Hackaday Prize Semifinalist: OpenBionics Affordable Prosthetic Hands

The human hand is an amazing machine, and duplicating even a fraction of its abilities in a prosthetic is a daunting task. Flexible anthropomorphic prosthetics can reach tens of thousands of dollars and are beyond the means of many of the people who need them. So imagine the impact a $200USD prosthetic hand could have.

For such a low, low price you might expect a simple hook or pincer grip hand, but the OpenBionics initiative designed their hand from the outset to mimic the human hand as much as possible. The fingers are Plexiglas with silicone knuckles that are flexed by tendon cables running in sheaths and extended by energy stored in elastomeric material running along their dorsal aspects. Each finger can be selectively locked in place using a differential based on the whiffletree mechanism, resulting in 16 combinations of finger positions with only a single motor. Combined with 9 unique thumb positions, 144 unique grasp are possible with the open source hand built from hardware store and 3D printed parts. Stay tuned for a video of the hand in action after the break.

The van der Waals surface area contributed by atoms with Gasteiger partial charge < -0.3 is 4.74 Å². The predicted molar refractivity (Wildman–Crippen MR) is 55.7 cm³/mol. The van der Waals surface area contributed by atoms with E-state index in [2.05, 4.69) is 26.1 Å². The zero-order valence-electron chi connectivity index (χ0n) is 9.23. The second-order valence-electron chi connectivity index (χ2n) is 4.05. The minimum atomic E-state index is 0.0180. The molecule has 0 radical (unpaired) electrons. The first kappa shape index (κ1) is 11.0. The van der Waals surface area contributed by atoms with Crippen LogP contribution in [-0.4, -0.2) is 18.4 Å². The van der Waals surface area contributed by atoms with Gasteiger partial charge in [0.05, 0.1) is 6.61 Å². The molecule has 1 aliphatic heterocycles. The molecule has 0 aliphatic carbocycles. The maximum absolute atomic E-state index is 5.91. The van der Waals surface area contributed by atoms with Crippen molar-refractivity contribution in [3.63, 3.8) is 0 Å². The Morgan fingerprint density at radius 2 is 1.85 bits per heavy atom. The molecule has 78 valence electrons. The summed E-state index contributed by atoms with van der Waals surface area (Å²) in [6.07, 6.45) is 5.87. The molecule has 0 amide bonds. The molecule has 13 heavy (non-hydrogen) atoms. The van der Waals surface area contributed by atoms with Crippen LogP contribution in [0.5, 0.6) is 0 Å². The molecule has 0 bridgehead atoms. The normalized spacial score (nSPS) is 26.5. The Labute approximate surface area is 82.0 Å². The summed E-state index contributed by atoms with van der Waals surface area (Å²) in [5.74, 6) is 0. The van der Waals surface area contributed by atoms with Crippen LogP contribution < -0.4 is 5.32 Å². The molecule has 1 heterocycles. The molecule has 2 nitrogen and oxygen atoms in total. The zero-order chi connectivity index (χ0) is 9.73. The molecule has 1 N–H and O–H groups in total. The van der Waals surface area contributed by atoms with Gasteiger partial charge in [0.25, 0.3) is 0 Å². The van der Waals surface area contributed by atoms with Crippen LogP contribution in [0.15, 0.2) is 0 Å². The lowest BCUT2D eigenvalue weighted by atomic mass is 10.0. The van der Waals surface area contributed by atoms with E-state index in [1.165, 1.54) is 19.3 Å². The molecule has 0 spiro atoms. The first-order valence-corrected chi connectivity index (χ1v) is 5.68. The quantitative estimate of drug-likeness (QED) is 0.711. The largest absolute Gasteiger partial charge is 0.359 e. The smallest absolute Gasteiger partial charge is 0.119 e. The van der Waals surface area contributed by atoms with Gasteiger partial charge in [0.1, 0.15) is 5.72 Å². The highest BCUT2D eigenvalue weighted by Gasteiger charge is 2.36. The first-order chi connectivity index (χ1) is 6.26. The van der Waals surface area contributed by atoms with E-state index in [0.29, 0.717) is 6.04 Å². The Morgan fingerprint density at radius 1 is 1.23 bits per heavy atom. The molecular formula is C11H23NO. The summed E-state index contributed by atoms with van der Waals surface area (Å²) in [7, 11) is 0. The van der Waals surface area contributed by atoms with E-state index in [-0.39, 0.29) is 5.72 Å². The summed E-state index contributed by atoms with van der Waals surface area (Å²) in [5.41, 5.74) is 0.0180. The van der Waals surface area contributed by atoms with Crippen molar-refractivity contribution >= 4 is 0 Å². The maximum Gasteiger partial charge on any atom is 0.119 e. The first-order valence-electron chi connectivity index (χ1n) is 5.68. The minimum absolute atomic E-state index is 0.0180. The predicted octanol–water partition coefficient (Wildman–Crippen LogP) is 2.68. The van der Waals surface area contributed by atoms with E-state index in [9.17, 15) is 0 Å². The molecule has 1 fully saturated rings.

3D printing is beginning to prove it’s the next big thing in prosthetics. Hackers are coming up with all kinds of static artificial hands, from the elegant to super-hero themed. Maybe the mechanism that OpenBionics has come up with will find its way into these hands – after all, it is an open source project.

The 2015 Hackaday Prize is sponsored by:

Continue reading “Hackaday Prize Semifinalist: OpenBionics Affordable Prosthetic Hands”

Wiffletree: a mechanical digital to analog converter

This isn’t a hack. But it is a decidedly interesting piece of mechanical technology. The Whiffletree shown above is a way to turn binary data into a mechanical analog value. [Bill Hammack] explains how this assembly is used in a typewriter and how a whiffletree can convert binary data to a set of analog outputs.

These linkages are what makes an IBM Selectrix Typewriter work. You know, the one with the globe stylus instead of individual hammers for each key? [Bill] uses the typewriter as the example in his illustrations that show how each bit of data positions the output in a predictably different location. We’re familiar with other mechanical representations of binary data but converting to an analog value mechanically is a new concept for us. Lukily, the videos that [Bill] put together are fantastic at explaining the concepts. Not surprising, since he is a professor at the University of Illinois at Urbana-Champaign . See them both after the break.

Continue reading “Wiffletree: a mechanical digital to analog converter”